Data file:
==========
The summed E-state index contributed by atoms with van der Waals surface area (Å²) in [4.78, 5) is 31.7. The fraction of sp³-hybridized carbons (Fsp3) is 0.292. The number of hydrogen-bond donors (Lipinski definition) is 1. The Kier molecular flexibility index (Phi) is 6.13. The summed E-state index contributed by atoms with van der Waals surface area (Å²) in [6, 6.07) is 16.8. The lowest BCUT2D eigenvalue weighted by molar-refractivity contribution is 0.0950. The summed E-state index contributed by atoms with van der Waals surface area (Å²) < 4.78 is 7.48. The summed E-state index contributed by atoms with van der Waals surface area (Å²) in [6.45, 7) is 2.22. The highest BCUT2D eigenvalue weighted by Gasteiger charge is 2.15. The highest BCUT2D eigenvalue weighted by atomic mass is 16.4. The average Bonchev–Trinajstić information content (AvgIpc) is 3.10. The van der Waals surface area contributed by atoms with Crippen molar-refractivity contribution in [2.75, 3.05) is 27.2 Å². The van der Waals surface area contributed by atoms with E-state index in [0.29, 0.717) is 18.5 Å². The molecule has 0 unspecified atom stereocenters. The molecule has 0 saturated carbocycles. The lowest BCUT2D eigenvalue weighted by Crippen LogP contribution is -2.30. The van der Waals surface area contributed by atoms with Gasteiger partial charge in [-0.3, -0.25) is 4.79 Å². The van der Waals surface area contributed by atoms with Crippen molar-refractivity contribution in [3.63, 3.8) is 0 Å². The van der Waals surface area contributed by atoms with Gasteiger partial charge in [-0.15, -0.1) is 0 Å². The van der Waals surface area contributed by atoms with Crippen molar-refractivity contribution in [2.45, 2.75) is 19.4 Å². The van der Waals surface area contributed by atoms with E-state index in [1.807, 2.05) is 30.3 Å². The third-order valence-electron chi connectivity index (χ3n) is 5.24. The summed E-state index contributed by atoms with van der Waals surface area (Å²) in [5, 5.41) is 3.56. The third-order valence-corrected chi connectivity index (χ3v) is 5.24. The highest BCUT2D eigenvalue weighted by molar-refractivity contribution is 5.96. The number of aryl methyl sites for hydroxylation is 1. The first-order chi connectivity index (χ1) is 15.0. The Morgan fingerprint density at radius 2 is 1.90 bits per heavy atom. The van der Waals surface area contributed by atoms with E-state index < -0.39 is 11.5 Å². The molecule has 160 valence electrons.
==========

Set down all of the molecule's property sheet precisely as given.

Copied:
The summed E-state index contributed by atoms with van der Waals surface area (Å²) in [4.78, 5) is 31.7. The fraction of sp³-hybridized carbons (Fsp3) is 0.292. The number of hydrogen-bond donors (Lipinski definition) is 1. The Kier molecular flexibility index (Phi) is 6.13. The summed E-state index contributed by atoms with van der Waals surface area (Å²) in [6, 6.07) is 16.8. The lowest BCUT2D eigenvalue weighted by molar-refractivity contribution is 0.0950. The summed E-state index contributed by atoms with van der Waals surface area (Å²) < 4.78 is 7.48. The summed E-state index contributed by atoms with van der Waals surface area (Å²) in [6.45, 7) is 2.22. The highest BCUT2D eigenvalue weighted by Gasteiger charge is 2.15. The highest BCUT2D eigenvalue weighted by atomic mass is 16.4. The average Bonchev–Trinajstić information content (AvgIpc) is 3.10. The van der Waals surface area contributed by atoms with Crippen molar-refractivity contribution in [2.75, 3.05) is 27.2 Å². The van der Waals surface area contributed by atoms with E-state index in [0.29, 0.717) is 18.5 Å². The molecule has 0 unspecified atom stereocenters. The molecule has 0 saturated carbocycles. The lowest BCUT2D eigenvalue weighted by Crippen LogP contribution is -2.30. The van der Waals surface area contributed by atoms with Gasteiger partial charge in [-0.3, -0.25) is 4.79 Å². The van der Waals surface area contributed by atoms with Crippen molar-refractivity contribution in [3.63, 3.8) is 0 Å². The van der Waals surface area contributed by atoms with Gasteiger partial charge in [-0.15, -0.1) is 0 Å². The van der Waals surface area contributed by atoms with Crippen molar-refractivity contribution in [2.45, 2.75) is 19.4 Å². The van der Waals surface area contributed by atoms with E-state index in [1.807, 2.05) is 30.3 Å². The third-order valence-electron chi connectivity index (χ3n) is 5.24. The summed E-state index contributed by atoms with van der Waals surface area (Å²) in [5, 5.41) is 3.56. The third-order valence-corrected chi connectivity index (χ3v) is 5.24. The highest BCUT2D eigenvalue weighted by molar-refractivity contribution is 5.96. The number of aryl methyl sites for hydroxylation is 1. The first-order chi connectivity index (χ1) is 15.0. The Morgan fingerprint density at radius 2 is 1.90 bits per heavy atom. The van der Waals surface area contributed by atoms with E-state index < -0.39 is 11.5 Å². The molecule has 160 valence electrons.